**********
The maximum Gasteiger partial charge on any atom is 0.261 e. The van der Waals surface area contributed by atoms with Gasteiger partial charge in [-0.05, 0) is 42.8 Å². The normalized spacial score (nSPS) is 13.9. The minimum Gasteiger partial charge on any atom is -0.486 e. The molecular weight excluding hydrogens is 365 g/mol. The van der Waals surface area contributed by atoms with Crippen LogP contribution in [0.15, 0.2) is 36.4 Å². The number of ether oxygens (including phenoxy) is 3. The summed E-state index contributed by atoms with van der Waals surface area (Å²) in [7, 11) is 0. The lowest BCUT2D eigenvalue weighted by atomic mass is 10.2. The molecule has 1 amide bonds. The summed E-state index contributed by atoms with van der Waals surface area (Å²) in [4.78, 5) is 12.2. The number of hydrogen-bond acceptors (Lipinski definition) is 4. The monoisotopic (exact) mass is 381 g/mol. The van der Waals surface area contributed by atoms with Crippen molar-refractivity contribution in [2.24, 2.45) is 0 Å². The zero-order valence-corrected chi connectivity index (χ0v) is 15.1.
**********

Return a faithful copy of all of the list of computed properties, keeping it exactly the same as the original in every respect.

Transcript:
The maximum Gasteiger partial charge on any atom is 0.261 e. The van der Waals surface area contributed by atoms with Gasteiger partial charge in [-0.05, 0) is 42.8 Å². The normalized spacial score (nSPS) is 13.9. The minimum Gasteiger partial charge on any atom is -0.486 e. The molecular weight excluding hydrogens is 365 g/mol. The van der Waals surface area contributed by atoms with Crippen LogP contribution in [0.15, 0.2) is 36.4 Å². The number of ether oxygens (including phenoxy) is 3. The summed E-state index contributed by atoms with van der Waals surface area (Å²) in [7, 11) is 0. The lowest BCUT2D eigenvalue weighted by atomic mass is 10.2. The molecule has 1 amide bonds. The summed E-state index contributed by atoms with van der Waals surface area (Å²) in [4.78, 5) is 12.2. The number of hydrogen-bond acceptors (Lipinski definition) is 4. The monoisotopic (exact) mass is 381 g/mol. The van der Waals surface area contributed by atoms with Crippen molar-refractivity contribution in [2.24, 2.45) is 0 Å². The zero-order valence-corrected chi connectivity index (χ0v) is 15.1.